While that will no doubt seem insulting to many believers, they would presumably accept that this is what is going on for the followers of some of the other religions. It’s a well-established fact of psychology that we are all capable of convincing ourselves of absolutely false realities, going deeper and deeper into self-persuasion through repeated focus, imagination and confirmation bias. This would provide a plausible explanation as to why so many different people follow religions that contradict each other in some ways while all believing that they “know” that their own religion is true.
It also explains why the believers of so many different faiths often think that they keep seeing “signs” or patterns which confirm their particular viewpoint. Conspiracy theorists do exactly the same thing because they are equally inclined to have their existing views confirmed by any evidence that might appear to fit. No matter which conspiracy they believe, they can always find “signs” or “evidence” that they are right.
This tells us that it’s easy to find illusory “patterns” within the chaos of reality and there have also been plenty of experiments which demonstrate that what our minds look for can actually alter our perception of reality altogether. One of the most entertaining examples of this principle was illustrated by the illusionist Derren Brown when he conducted a TV experiment in which people were placed into a very dark room and told that it “might” be haunted. With the exception of only one participant, who was a self-declared skeptic, everyone believed they could sense the presence of a ghost in that room, with some participants even genuinely thinking they could see it.
Experiments like this demonstrate how susceptible ordinary people are to having their perceptions of reality totally skewed by mere suggestion, emotion and imagination. We human beings are so gullible that as soon as we merely suspect the possibility of anything supernatural we can literally start to see it with our own eyes even though it is not there.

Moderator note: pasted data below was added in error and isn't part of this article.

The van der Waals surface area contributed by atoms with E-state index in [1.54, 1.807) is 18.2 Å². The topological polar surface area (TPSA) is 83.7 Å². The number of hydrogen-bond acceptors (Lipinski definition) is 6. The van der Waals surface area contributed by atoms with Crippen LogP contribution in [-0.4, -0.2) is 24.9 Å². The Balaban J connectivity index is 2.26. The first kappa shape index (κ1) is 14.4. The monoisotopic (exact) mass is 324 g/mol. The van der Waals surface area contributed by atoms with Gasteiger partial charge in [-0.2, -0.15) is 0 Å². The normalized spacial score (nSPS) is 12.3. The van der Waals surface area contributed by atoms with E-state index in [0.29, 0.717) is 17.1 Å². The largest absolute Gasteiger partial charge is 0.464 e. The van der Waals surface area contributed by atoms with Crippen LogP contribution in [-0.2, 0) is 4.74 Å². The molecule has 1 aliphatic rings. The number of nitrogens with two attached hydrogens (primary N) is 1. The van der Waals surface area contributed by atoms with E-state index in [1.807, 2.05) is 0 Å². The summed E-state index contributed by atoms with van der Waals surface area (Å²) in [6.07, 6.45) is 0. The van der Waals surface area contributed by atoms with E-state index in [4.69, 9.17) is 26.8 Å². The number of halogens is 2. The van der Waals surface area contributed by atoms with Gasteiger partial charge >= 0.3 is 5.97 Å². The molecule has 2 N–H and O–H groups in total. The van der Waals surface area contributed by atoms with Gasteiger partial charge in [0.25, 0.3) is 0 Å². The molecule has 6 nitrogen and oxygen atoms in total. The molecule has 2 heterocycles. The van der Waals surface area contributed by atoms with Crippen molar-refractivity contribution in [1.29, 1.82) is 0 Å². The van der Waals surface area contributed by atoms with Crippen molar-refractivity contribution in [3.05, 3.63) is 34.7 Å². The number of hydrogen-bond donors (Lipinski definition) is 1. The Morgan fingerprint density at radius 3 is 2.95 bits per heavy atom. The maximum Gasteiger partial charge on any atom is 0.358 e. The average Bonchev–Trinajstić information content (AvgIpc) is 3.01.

It’s interesting to consider how much more skewed are our perceptions likely to become if we spend years convincing ourselves that our religious beliefs are true. In the very same episode, Derren Brown successfully hypnotised the most skeptical of the participants into believing she was having a religious experience, again demonstrating that these things can be utterly convincing without having any basis in reality.
Of course, it’s also worth noting that most people only believe in their particular religion because they were raised to do so or introduced to it through their culture. It could hardly be a coincidence that the vast majority of Christians were raised Christian while the vast majority of Muslims were raised Muslim and the vast majority of Hindus were raised Hindu. This fact alone suggests that religious belief is usually nothing more than an accident of being born into a particular culture.
In other words, they only believe their religion because they happen to have been born into it. Had they been raised with one of the other religions they would have very likely believed in that one instead and with an equally strong sense of “knowing” that it was true. It’s funny to observe how many people resist this argument, claiming that even if they had been born into a different faith they would have eventually found their way back to the “true” religion and that they merely happen to have been lucky enough to be have been born into exactly the right one.